Joe Goode

by Jonathan Griffin

Kohn Gallery, Los Angeles

goode_flatscreennature

Joe Goode has long made pictures designed to be looked through, not at. His work is deadpan, and seemingly innocuous. The LA Times critic William Wilson, in 1971, called it ‘neutrality-style art’. Perhaps this mildness is why he never got quite as much attention as his childhood friend Ed Ruscha, who also does deadpan but who usually cuts his neutrality with non-sequiturs (often verbal) that are arresting and funny. Goode only trades in the very lightest of humorous touches – a milk bottle painted mauve, for instance, placed on a shelf in front of a mauve monochrome canvas. That was his early Milk Bottle series, (1961-2), still amongst his best-known work.

Now in his seventies, the Los Angeles-based artist continues to experiment and refine. He has filled Michael Kohn’s spacious new gallery on Highland Avenue with apparent ease, showing off a new series of seascapes made on large fibreglass panels. Most of these paintings are only cursorily representational: they typically consist of one horizontal four-by-eight foot panel, painted dark blue, beneath another horizontal panel painted a lighter blue. The seam where the two rectangles meet is the dead level horizon.

Not so fast. Behind the poker-face, Goode is a deft and sensuous painter. Even the simplest paintings here – So Still, for example, or Sail Away (both 2013) – achieve in their brushed surfaces infinite degrees of nuance and depth (their Ikea-bland titles are decoys, I would like to believe). On sustained inspection, Goode’s palette goes far beyond shades of blue. The sky in Sail Away is a lightless grey; in Cruising (2013) soft clouds of dusty pink pile up on the horizon. The best paintings here, like the sublime Know Means No (2013) and the extraordinary, infernal, Honk If You See Jesus (2014), are the ones that stray furthest from the programmatic simplicity of Goode’s template.

In any case, these paintings really aren’t about sea and sky. They are about their ontological status as objects that attempt – and fail – to capture a particular archetype of pristine natural perfection. We know this because Goode has taken a grinder to the sides of the fibreglass panels, cutting off corners and gouging into horizons. These torn edges reveal a honeycomb mesh inside the fibreglass; this too represents a kind of perfection, in contrast to which the painted surfaces seem weathered and dirty. In past works, as with the Torn Sky and Torn Cloud series (1969–76), Goode slashed canvases that he’d painted and then mounted the wreckage over another canvas support. A selection of charcoal drawings in this show, from 1977, consists of dark clouds on paper that has subsequently been scratched and gouged.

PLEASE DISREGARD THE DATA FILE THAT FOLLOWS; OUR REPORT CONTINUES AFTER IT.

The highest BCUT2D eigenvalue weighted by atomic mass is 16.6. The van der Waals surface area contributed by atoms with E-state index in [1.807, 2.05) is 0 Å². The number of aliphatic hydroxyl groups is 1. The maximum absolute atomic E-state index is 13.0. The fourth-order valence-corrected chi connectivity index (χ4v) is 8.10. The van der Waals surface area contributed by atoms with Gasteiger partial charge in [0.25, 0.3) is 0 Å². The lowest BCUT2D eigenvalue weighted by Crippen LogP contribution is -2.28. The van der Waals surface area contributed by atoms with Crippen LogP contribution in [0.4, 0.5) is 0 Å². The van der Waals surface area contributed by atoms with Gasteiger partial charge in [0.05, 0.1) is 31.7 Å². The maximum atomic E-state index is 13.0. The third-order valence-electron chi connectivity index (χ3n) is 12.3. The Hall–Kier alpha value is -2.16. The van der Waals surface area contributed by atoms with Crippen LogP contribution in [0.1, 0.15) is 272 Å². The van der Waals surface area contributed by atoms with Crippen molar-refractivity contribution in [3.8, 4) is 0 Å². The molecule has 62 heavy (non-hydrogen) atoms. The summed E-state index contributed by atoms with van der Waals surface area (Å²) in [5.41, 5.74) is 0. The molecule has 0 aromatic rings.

Goode titled the exhibition Flat Screen Nature. In places, the texture of the honeycomb panels gives the paint a pixelated effect, which apparently reminded the artist of a computer or television screen. (Again, surfaces to be looked through.) But this contemporary technological twist seems less germane than the works’ relationship to the divergent histories of landscape and non-representational monochrome painting. After all, how relevant, really, is pixilation to digital experience in the era of Retina screens and HD?

Goode is at his best when he keeps it analogue. In a side gallery, several charcoal drawings from his X-ray series (1976) depict sheets of tattered white paper apparently taped against a dark background. Goode’s method was to tape one piece of ripped paper to another clean sheet, and to strafe it with charcoal powder. When he removed the taped-on piece, a perfect x-ray-like impression remained. The drawings offset the gritty evidence of their own dilapidation with transcendent illusionism. They are perfect, even as they are ruined.

 

First published: Art Review.com, July 2014

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